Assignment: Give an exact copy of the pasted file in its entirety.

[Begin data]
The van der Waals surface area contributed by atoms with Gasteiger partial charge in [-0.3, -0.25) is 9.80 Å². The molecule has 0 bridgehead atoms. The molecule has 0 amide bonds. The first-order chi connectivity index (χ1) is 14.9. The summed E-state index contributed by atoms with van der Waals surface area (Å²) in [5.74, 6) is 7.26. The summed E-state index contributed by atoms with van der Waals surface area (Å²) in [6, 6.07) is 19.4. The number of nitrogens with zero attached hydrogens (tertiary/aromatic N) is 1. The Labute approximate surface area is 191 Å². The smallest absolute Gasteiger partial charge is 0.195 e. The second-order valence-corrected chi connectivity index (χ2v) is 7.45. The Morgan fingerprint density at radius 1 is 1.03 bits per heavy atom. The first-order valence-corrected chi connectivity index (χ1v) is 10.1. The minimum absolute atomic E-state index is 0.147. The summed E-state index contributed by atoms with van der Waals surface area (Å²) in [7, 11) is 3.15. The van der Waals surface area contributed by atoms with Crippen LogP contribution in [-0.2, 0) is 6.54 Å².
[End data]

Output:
The van der Waals surface area contributed by atoms with Gasteiger partial charge in [-0.3, -0.25) is 9.80 Å². The molecule has 0 bridgehead atoms. The molecule has 0 amide bonds. The first-order chi connectivity index (χ1) is 14.9. The summed E-state index contributed by atoms with van der Waals surface area (Å²) in [5.74, 6) is 7.26. The summed E-state index contributed by atoms with van der Waals surface area (Å²) in [6, 6.07) is 19.4. The number of nitrogens with zero attached hydrogens (tertiary/aromatic N) is 1. The Labute approximate surface area is 191 Å². The smallest absolute Gasteiger partial charge is 0.195 e. The second-order valence-corrected chi connectivity index (χ2v) is 7.45. The Morgan fingerprint density at radius 1 is 1.03 bits per heavy atom. The first-order valence-corrected chi connectivity index (χ1v) is 10.1. The minimum absolute atomic E-state index is 0.147. The summed E-state index contributed by atoms with van der Waals surface area (Å²) in [7, 11) is 3.15. The van der Waals surface area contributed by atoms with Crippen LogP contribution in [-0.2, 0) is 6.54 Å².